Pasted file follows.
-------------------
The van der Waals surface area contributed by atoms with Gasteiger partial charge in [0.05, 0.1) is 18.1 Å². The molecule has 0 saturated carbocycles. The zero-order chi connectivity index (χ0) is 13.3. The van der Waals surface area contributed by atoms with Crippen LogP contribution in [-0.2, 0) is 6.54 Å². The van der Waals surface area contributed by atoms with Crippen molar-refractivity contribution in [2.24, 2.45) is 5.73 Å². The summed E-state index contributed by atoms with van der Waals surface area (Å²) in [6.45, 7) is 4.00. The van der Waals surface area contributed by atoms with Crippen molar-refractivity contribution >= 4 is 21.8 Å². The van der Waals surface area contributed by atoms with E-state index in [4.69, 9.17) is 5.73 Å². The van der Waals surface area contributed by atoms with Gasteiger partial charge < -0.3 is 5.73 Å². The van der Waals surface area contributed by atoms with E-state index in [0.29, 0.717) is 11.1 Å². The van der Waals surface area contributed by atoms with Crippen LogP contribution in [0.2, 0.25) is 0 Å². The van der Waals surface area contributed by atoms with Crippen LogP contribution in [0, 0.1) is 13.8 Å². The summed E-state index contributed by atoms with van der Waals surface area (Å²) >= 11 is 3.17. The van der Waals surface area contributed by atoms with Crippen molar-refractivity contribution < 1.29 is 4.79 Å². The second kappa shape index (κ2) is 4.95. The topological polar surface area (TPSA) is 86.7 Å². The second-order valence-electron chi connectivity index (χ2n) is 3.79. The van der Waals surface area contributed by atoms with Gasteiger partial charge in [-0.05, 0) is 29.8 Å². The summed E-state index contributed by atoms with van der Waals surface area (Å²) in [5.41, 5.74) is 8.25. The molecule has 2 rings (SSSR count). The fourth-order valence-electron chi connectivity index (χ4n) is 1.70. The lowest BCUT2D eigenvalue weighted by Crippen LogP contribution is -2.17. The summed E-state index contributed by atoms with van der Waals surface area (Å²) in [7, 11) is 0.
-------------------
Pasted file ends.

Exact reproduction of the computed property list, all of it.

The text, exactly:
The van der Waals surface area contributed by atoms with Gasteiger partial charge in [0.05, 0.1) is 18.1 Å². The molecule has 0 saturated carbocycles. The zero-order chi connectivity index (χ0) is 13.3. The van der Waals surface area contributed by atoms with Crippen LogP contribution in [-0.2, 0) is 6.54 Å². The van der Waals surface area contributed by atoms with Crippen molar-refractivity contribution in [2.24, 2.45) is 5.73 Å². The summed E-state index contributed by atoms with van der Waals surface area (Å²) in [6.45, 7) is 4.00. The van der Waals surface area contributed by atoms with Crippen molar-refractivity contribution >= 4 is 21.8 Å². The van der Waals surface area contributed by atoms with E-state index in [4.69, 9.17) is 5.73 Å². The van der Waals surface area contributed by atoms with Gasteiger partial charge < -0.3 is 5.73 Å². The van der Waals surface area contributed by atoms with E-state index in [0.29, 0.717) is 11.1 Å². The van der Waals surface area contributed by atoms with Crippen LogP contribution in [0.2, 0.25) is 0 Å². The van der Waals surface area contributed by atoms with Crippen LogP contribution in [0, 0.1) is 13.8 Å². The summed E-state index contributed by atoms with van der Waals surface area (Å²) >= 11 is 3.17. The van der Waals surface area contributed by atoms with Crippen molar-refractivity contribution < 1.29 is 4.79 Å². The second kappa shape index (κ2) is 4.95. The topological polar surface area (TPSA) is 86.7 Å². The second-order valence-electron chi connectivity index (χ2n) is 3.79. The van der Waals surface area contributed by atoms with Gasteiger partial charge in [-0.05, 0) is 29.8 Å². The summed E-state index contributed by atoms with van der Waals surface area (Å²) in [5.41, 5.74) is 8.25. The molecule has 2 rings (SSSR count). The fourth-order valence-electron chi connectivity index (χ4n) is 1.70. The lowest BCUT2D eigenvalue weighted by Crippen LogP contribution is -2.17. The summed E-state index contributed by atoms with van der Waals surface area (Å²) in [7, 11) is 0.